More than just hand washing -- Teaching your children how to be clean, organized

Metro Detroit businesswoman offers tips

Teaching your children about cleanliness during the COVID-19 pandemic goes beyond proper hand washing.

DETROIT – Teaching your children about cleanliness during the COVID-19 pandemic goes beyond proper hand washing.

“There’s the cleanliness of our physical bodies, making sure that they don’t touch their faces or things like that when they go outside,” said Debi Weinstein. “Then there’s the cleanliness of our homes, which is so important for psychological and emotional well being. A clean house, an orderly house is is so important in terms of us just feeling comfortable in our lives.”

Weinstein is a mother who built her Metro Detroit business based on organizing people’s homes.

“I raised three daughters who are now in their 20s and 30s and I always felt that their room was their environment. That was their place,” Weinstein said. “Everybody should have a place in their home that feels like they have control over it.”

Read more: Kids at Home

She said children are visual learners and, while some may be messy, they thrive when their spaces are neat and tidy -- especially during uncertain times.

“I think it’s really important for children to have a very organized environment,” Weinstein said. “f you look at kids who grow up in chaotic environments, I think that really affects them emotionally and, as an adult, I think it really affects them a lot too.”

Weinstein said it starts by having your children -- no matter how old -- help you purge. Take a look at things together and see what you could donate or toss.

“What’s really important to you and then help the child learn how to make decisions about what’s important to keep and what’s important to let go,” Weinstein said. “That translates also to their physical possessions -- clothing, shoes, books -- what is important to you? What will you wear again? What have you outgrown? What can we donate and pass on to people who have less? You’re giving your child the ability to give a gift to others but also create order in their own world.”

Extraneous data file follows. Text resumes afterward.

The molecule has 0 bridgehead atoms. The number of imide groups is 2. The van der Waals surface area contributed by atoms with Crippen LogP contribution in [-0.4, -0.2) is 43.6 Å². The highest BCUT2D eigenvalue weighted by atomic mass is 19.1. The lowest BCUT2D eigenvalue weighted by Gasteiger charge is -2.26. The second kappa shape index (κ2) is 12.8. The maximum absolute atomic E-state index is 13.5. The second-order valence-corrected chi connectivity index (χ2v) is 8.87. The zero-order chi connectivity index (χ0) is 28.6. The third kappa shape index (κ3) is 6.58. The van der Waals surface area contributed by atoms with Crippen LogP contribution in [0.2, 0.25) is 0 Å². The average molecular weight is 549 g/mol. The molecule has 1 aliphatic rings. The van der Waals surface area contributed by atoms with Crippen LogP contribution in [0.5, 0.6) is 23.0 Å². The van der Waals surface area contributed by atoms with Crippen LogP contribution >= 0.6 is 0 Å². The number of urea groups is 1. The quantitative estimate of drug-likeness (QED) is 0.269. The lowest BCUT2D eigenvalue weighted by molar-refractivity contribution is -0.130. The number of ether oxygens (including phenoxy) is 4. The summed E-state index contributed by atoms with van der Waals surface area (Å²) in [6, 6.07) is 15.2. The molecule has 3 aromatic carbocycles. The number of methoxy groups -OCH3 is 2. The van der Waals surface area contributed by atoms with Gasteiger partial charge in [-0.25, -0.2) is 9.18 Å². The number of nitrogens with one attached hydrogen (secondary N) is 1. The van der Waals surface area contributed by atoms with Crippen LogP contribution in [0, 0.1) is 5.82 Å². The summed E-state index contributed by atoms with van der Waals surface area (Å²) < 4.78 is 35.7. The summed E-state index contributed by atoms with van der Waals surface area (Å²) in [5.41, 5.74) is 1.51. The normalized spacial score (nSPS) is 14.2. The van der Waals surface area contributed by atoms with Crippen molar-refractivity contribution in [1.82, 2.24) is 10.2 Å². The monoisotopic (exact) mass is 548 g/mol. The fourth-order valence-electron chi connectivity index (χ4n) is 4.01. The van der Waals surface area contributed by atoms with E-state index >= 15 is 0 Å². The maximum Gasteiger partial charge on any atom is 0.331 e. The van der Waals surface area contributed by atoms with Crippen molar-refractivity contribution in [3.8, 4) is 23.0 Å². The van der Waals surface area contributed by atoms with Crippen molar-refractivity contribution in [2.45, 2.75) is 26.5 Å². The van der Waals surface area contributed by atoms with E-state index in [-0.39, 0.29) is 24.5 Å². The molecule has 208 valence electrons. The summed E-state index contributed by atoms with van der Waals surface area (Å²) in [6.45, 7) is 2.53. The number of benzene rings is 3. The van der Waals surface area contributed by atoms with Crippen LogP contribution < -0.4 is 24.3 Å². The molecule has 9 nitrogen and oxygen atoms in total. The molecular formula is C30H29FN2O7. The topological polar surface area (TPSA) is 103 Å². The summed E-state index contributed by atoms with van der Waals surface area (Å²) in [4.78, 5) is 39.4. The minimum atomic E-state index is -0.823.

She said parents should create a system for organizing their things that is unique to their personality.

“Each child is so different just like each of our children is different and I think you have to create order for your children based on their learning style,” Weinstein said.

It’s important to schedule time throughout your day set aside for cleaning and organizing, just like teachers do in a classroom.

RELATED: How to teach your children etiquette, manners while stuck at home

For teenagers, tweens and even older children who might be home from college, let them take control.

“There’s no reason why a kid after the kid uses the bathroom sink can’t take a damp cloth or like a Clorox wipe and clean up after themselves, clean up the toothpaste that they just spit into the sink instead of you or somebody else having to go in and take care of it themselves,” Weinstein said. “It’s all about responsibility and them being them. Understanding that they are responsible, young people, young adults, and then adults.”

Experts said it’s important to start it young -- if they’re old enough to take a toy out of the basket, then they can learn how to put it away.

Weinstein said children need structure to feel secure.

“Kids need rules. They need to know that adults are in charge, so that they feel safe. And without that safety, a child doesn’t feel like they have control of their world, and then they don’t necessarily grow up to be really secure adults,” Weinstein said.

She said it’s important to let your children choose what kind of clean-up jobs they want to do, that way they feel like they’re a part of the process and that it’s not a punishment.

You can find more information on Weinstein’s business, I’ve Gotta Get Organized, Inc., on its official website here.

About the Authors:

Dane is a producer and media enthusiast. He previously worked freelance video production and writing jobs in Michigan, Georgia and Massachusetts. Dane graduated from the Specs Howard School of Media Arts.